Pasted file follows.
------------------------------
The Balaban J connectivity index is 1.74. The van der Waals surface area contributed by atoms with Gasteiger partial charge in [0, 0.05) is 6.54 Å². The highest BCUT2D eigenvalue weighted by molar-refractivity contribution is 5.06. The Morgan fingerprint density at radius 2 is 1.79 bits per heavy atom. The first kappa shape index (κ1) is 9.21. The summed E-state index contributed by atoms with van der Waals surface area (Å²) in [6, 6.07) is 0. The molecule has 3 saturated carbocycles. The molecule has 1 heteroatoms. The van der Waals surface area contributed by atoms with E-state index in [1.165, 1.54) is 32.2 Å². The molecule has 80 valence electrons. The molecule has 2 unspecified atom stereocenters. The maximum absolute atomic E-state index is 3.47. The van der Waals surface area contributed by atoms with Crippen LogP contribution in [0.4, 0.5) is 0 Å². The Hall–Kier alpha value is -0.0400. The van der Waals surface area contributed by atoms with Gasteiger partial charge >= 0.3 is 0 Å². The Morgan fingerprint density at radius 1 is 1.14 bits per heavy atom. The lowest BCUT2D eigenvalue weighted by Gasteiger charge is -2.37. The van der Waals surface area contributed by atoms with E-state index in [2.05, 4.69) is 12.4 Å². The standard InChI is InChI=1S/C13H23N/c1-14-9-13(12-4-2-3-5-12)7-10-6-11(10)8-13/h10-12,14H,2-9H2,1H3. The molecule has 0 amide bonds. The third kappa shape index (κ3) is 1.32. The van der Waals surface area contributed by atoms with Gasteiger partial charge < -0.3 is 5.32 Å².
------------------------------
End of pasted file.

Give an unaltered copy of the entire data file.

The Balaban J connectivity index is 1.74. The van der Waals surface area contributed by atoms with Gasteiger partial charge in [0, 0.05) is 6.54 Å². The highest BCUT2D eigenvalue weighted by molar-refractivity contribution is 5.06. The Morgan fingerprint density at radius 2 is 1.79 bits per heavy atom. The first kappa shape index (κ1) is 9.21. The summed E-state index contributed by atoms with van der Waals surface area (Å²) in [6, 6.07) is 0. The molecule has 3 saturated carbocycles. The molecule has 1 heteroatoms. The van der Waals surface area contributed by atoms with E-state index in [1.165, 1.54) is 32.2 Å². The molecule has 80 valence electrons. The molecule has 2 unspecified atom stereocenters. The maximum absolute atomic E-state index is 3.47. The van der Waals surface area contributed by atoms with Crippen LogP contribution in [0.4, 0.5) is 0 Å². The Hall–Kier alpha value is -0.0400. The van der Waals surface area contributed by atoms with Gasteiger partial charge >= 0.3 is 0 Å². The Morgan fingerprint density at radius 1 is 1.14 bits per heavy atom. The lowest BCUT2D eigenvalue weighted by Gasteiger charge is -2.37. The van der Waals surface area contributed by atoms with E-state index in [2.05, 4.69) is 12.4 Å². The standard InChI is InChI=1S/C13H23N/c1-14-9-13(12-4-2-3-5-12)7-10-6-11(10)8-13/h10-12,14H,2-9H2,1H3. The molecule has 0 amide bonds. The third kappa shape index (κ3) is 1.32. The van der Waals surface area contributed by atoms with Gasteiger partial charge < -0.3 is 5.32 Å².